ASB involves clubs for unique winter rally

Decorations throughout the gym helped tell the story of the robbery theme at the winter club’s rally on Jan. 27. Photo by SHAI NIELSON

 

At this year’s winter rally, the senior class may have won, but the main focus of the 40-minute event was on the school’s clubs.

“This is our third year basing this rally on clubs. It is always fun to see different students in the spotlight and gives those clubs a chance to shine,” activities director Mr. Jason Feuerbach said.

Most of the time the theme of a rally has to do with an event or dance going on at school, like Welcome Back or Homecoming, but the club’s rally was about a group of students who robbed the Whitney bank and were holding four hostages, one student from each grade level.

Even a unique theme doesn’t always translate into a good rally to some, though.

“I thought it wasn’t very good because the sound kept going out and so did the projector. Plus all the rallies are rigged so the seniors win,” Jared Roskelley said.

One challenge for ASB was having more to coordinate than usual because so many groups got to participate.

“This year there (were) 17 clubs/sports involved. That is a lot of students that are not normally involved in the rallies. We practice several times during lunch and the clubs practice the various skits on their own,” Feuerbach said.

The different skits involved the Drama Club who tried to formulate a plan to save the hostages, Science Olympiads who helped by delivering a pizza to the robbers, Alpha F who revived the junior class hostage and various other clubs who participated in different ways to stop the robbers.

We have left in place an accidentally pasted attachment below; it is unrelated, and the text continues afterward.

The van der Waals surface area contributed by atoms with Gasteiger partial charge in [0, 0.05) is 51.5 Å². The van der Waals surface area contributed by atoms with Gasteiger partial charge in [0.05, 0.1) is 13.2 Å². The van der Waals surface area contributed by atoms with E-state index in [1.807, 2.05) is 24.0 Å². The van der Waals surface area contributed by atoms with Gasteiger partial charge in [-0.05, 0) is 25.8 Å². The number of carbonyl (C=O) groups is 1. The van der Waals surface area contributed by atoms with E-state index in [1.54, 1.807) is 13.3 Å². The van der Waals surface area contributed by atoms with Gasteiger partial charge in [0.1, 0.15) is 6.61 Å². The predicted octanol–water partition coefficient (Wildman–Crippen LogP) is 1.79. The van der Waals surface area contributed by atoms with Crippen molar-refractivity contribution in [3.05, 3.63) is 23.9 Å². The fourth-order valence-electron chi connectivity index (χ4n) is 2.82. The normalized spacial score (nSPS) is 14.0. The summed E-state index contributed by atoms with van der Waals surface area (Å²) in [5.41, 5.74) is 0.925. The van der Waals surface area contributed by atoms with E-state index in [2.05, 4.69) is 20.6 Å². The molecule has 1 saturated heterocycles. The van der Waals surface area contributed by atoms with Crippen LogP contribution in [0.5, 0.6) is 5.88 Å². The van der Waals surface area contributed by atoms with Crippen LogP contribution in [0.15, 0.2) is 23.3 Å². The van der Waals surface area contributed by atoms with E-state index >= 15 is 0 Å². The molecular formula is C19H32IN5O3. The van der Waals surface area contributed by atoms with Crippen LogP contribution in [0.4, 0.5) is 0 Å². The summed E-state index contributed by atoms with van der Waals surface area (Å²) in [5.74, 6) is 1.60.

“I wrote the scene for the Drama Club and we didn’t have a lot of time to go over it, but I think we did really well, and the rally seemed to go well, too. It was my third time being in this rally and I felt this was one of the better ones,” Sidney Raey-Gonzales said.

Not only were clubs involved, but also the winter sports teams (girls’ and boys’ basketball and wrestling) all participated and the hip hop competition dance team performed a routine in camo outfits to go with the theme.

As always, each class has a section theme that corresponds with the whole rally. This year the seniors were SWAT with an acrostic poster using the letters from SWAT to spell “Seniors Will Always Triumph.” Juniors were firemen basing their poster on a popular Adele song that said “Set Fire To the Reign,” while sophomores were lifeguards with students dressed in lifeguard attire. The freshmen were EMTs with posters depicting a heartbeat and saving lives.

“The leadership class makes presentations on possible themes. These presentations are then debated by the leadership class. After the debate they vote online that night to select the theme. After the theme is decided the seniors choose their section theme from a list of approximately 10 ideas, then the juniors and so on. The section theme always ties in to the storyline,” Feuerbach said.

Throughout the rally, the classes cheered on their friends in each activity, but it seemed the firemen weren’t as spirited.

“Three-fourths of the junior section weren’t as pumped as usual for the rally. It was a disappointment that we didn’t yell as much. Yeah we’re juniors, but at least scream to your heart’s content for fun (if) not for competition,” Sam Casas said.

The lack of spirit in the junior section even had some students angry about other classes being more interested in the rally.

“The sophomores usually have the least spirit and today they kicked our (butt). Our class did worse than they have done in the three years since we have been freshman. It’s a shame to go into a rally and see a class perform so poorly,”  Matt McConnell said.

Behind all the students in the crowd and the clubs performing various skits was the force behind the whole rally: the ASB leadership class.

After the rally Raey-Gonzales said, “The ASB kids are just really on it. They were really cool cheering (the clubs) on and saying good luck. You can tell it means a lot to them that the rallies go well. It’s like their thing, their show for the school.”

 

By SHAI NIELSON